|Appears in Collections:||Faculty of Health Sciences and Sport Journal Articles|
|Peer Review Status:||Refereed|
|Title:||Improving Behavioral Support for Smoking Cessation in Pregnancy: What Are the Barriers to Stopping and Which Behavior Change Techniques Can Influence These? Application of Theoretical Domains Framework|
|Author(s):||Campbell, Katarzyna A|
behavior change techniques
Theoretical Domains Framework
|Citation:||Campbell KA, Fergie L, Coleman-Haynes T, Cooper S, Lorencatto F, Ussher M, Dyas J & Coleman T (2018) Improving Behavioral Support for Smoking Cessation in Pregnancy: What Are the Barriers to Stopping and Which Behavior Change Techniques Can Influence These? Application of Theoretical Domains Framework, International Journal of Environmental Research and Public Health, 15 (2), Art. No.: 359.|
|Abstract:||Behavioral support interventions are used to help pregnant smokers stop; however, of those tested, few are proven effective. Systematic research developing effective pregnancy-specific behavior change techniques (BCTs) is ongoing. This paper reports contributory work identifying potentially-effective BCTs relative to known important barriers and facilitators (B&Fs) to smoking cessation in pregnancy; to detect priority areas for BCTs development. A Nominal Group Technique with cessation experts (n = 12) elicited an expert consensus on B&Fs most influencing women’s smoking cessation and those most modifiable through behavioral support. Effective cessation interventions in randomized trials from a recent Cochrane review were coded into component BCTs using existing taxonomies. B&Fs were categorized using Theoretical Domains Framework (TDF) domains. Matrices, mapping BCT taxonomies against TDF domains, were consulted to investigate the extent to which BCTs in existing interventions target key B&Fs. Experts ranked ‘smoking a social norm’ and ‘quitting not a priority’ as most important barriers and ‘desire to protect baby’ an important facilitator to quitting. From 14 trials, 23 potentially-effective BCTs were identified (e.g., ‘information about consequences). Most B&Fs fell into ‘Social Influences’, ‘Knowledge’, ‘Emotions’ and ‘Intentions’ TDF domains; few potentially-effective BCTs mapped onto every TDF domain. B&Fs identified by experts as important to cessation, are not sufficiently targeted by BCT’s currently within interventions for smoking cessation in pregnancy.|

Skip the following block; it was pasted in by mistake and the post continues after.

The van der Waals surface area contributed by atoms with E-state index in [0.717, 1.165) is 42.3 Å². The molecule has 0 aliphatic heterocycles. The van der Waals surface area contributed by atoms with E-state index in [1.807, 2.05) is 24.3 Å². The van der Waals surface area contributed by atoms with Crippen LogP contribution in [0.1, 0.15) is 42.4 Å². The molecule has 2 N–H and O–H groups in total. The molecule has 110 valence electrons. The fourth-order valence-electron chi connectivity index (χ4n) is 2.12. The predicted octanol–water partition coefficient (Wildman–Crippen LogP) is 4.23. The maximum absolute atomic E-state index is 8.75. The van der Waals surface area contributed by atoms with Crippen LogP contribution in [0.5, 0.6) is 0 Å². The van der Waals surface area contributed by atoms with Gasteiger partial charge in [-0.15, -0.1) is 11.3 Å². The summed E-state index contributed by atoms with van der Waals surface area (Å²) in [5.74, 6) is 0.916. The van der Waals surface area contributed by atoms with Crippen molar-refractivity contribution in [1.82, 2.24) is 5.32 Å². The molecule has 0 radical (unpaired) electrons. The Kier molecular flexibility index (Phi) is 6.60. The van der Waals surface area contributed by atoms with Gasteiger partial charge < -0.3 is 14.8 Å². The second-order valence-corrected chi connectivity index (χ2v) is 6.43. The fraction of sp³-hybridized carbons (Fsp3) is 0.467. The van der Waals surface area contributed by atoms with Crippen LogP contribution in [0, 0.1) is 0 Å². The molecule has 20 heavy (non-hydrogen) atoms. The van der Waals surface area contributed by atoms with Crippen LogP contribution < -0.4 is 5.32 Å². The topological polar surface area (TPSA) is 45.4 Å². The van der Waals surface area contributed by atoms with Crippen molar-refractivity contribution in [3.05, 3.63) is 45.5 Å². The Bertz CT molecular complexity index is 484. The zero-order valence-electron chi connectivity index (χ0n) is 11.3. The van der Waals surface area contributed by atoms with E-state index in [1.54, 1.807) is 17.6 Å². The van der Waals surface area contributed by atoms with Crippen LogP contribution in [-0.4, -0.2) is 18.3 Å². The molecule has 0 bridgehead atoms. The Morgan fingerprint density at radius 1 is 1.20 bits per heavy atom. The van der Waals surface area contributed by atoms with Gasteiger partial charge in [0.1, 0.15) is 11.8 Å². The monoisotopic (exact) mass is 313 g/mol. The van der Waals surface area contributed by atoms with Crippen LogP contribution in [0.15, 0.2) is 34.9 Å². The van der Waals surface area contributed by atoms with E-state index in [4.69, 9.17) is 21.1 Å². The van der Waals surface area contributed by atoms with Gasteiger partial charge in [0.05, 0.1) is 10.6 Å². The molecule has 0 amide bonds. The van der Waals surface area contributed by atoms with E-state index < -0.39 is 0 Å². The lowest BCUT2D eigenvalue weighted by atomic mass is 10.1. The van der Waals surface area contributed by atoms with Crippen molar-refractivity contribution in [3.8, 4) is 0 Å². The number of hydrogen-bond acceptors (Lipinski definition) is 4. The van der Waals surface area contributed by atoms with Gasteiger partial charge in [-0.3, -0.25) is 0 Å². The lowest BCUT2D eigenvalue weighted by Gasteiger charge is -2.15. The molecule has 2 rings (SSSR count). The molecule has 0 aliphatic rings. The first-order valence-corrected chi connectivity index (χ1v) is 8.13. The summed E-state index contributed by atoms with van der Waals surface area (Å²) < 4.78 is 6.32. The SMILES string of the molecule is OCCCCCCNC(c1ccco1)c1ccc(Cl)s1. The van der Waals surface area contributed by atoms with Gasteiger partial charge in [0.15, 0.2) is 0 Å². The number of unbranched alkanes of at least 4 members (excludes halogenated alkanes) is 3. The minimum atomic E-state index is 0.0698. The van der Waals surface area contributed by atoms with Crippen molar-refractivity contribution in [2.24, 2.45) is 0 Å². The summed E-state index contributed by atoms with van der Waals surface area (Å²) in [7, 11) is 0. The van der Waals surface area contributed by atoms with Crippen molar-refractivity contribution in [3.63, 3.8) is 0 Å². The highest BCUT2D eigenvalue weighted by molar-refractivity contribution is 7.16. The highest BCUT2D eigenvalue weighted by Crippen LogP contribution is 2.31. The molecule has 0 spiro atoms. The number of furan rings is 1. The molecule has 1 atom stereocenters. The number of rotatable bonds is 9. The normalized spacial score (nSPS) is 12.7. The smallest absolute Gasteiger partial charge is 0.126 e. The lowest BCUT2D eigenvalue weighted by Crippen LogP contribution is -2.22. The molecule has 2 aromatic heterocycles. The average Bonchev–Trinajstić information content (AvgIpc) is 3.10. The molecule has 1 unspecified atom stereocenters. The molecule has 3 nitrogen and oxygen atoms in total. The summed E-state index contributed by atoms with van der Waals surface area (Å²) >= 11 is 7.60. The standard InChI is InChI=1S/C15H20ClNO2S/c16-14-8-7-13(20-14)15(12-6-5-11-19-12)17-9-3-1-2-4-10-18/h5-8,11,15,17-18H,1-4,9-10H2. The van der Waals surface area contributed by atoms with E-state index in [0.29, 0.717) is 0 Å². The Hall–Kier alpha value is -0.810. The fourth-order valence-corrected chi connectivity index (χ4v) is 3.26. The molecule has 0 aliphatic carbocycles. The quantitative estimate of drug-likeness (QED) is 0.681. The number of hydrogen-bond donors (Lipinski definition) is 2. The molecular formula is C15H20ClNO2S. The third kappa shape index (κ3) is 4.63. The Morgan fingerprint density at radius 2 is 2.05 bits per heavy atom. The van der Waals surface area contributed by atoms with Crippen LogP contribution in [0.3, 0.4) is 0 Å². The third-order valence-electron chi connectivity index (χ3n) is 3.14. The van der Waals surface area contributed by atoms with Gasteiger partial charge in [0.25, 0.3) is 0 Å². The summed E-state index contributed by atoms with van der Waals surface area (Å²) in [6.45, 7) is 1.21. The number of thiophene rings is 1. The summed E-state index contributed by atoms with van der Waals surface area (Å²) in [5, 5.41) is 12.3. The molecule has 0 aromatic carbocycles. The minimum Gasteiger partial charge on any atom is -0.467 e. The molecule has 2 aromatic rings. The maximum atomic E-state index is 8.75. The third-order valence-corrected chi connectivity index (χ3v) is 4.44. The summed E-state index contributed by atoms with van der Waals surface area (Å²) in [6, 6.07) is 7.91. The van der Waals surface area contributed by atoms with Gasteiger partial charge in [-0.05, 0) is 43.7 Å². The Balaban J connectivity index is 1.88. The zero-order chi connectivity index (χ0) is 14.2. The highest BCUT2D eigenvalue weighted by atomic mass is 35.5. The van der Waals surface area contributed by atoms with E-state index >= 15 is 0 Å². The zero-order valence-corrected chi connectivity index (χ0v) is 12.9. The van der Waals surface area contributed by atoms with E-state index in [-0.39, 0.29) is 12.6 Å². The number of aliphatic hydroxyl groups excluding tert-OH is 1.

|Rights:||This is an open access article distributed under the Creative Commons Attribution License which permits unrestricted use, distribution, and reproduction in any medium, provided the original work is properly cited. (CC BY 4.0: https://creativecommons.org/licenses/by/4.0/).|
This item is protected by original copyright
Items in the Repository are protected by copyright, with all rights reserved, unless otherwise indicated.
If you believe that any material held in STORRE infringes copyright, please contact firstname.lastname@example.org providing details and we will remove the Work from public display in STORRE and investigate your claim.